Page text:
ICEs aren’t going anywhere in the near future. There’s just too much investment in them to disappear, and there’s a lot of ICE cars being sold now with a service life of what - 20 years? But over the long run, EVs are going to take more market share, and the really cool stuff will be electric. You might have noticed that the flagship supercars have batteries. That is the future.

One more point: My daughter and her friends really don’t car about cars. They are a transportation appliance and they’re mostly not needed if you live someplace cool near the restaurants and bars. Uber and Lyft are easier in the city, cheaper and you don’t have to worry about parking. (The Leaf is the perfect car for them - an appliance.) I see the auto enthusiast market as an aging demographic that won’t let go of their Hurst shifters…


Electric cars, wind turbines, solar panels, will work fine and seem beneficial as long as they stay on a small scale. The longstanding and well thought out supply and demand electric systems around the world need to stay in place, to insure dependable electric service and quality of life. Wind and solar can flutter around the edges of this system, but can never play a major role. Electric cars will be practical for a small percentage of the population, and help them feel like they are saving the planet.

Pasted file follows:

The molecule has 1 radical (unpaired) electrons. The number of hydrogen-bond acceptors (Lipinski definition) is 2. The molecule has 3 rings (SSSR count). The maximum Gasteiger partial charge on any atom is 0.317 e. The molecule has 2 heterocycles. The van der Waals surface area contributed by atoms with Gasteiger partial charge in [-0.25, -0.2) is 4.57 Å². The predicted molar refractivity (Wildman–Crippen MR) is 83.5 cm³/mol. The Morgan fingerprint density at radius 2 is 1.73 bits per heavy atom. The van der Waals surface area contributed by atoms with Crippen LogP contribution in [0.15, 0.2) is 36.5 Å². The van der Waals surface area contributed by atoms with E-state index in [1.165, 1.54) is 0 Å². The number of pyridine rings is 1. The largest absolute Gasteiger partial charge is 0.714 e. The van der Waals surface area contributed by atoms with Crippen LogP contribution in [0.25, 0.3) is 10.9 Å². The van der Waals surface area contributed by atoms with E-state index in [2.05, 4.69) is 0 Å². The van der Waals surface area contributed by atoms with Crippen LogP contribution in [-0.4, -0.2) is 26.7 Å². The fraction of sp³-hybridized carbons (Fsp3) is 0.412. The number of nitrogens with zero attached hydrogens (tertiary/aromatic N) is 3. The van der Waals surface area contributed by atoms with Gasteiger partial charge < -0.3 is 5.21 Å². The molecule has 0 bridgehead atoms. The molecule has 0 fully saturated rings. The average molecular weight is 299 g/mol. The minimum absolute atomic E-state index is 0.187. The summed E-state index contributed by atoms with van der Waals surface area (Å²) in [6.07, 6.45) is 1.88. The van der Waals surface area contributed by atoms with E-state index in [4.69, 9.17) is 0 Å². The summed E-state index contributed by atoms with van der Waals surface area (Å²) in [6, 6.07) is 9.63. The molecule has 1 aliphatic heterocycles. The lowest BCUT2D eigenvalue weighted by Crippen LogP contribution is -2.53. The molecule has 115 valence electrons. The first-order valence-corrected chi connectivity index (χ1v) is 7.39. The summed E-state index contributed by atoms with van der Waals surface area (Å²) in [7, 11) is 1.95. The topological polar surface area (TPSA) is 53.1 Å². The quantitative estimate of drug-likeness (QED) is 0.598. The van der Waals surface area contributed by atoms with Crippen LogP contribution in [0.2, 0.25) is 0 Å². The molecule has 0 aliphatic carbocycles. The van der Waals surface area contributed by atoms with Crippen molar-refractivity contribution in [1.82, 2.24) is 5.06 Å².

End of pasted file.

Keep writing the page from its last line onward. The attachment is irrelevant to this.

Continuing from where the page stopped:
If you want a real feeling for a world without fossil fuel, buy an all-electric car for your primary transport, and charge it only with the wind turbine in your back yard. Let me know how that works out for ya…

There are hydrogen generators and plans to build your own hydrogen generator to supplement your gasoline on the market today. Drop a 9v battery in a glass of water and light the bubbles with a match. You just built a hydrogen generator. I started getting interested 10 years ago but lost that interest for various reasons. The biggest problem with hydrogen power is the volatility, look what happened to the Hindenburg, and like natural gas, the storage is an issue since it’s always a gas unless supper cold. An onboard hydrogen generator is the answer but building one efficient enough to totally power the car without the need for gasoline is a problem. A solution to that is to power a smaller engine to power a generator to produce electricity for electric motors. I’m sure technology will solve the efficiency problems but, God, I miss the 50s and 60s.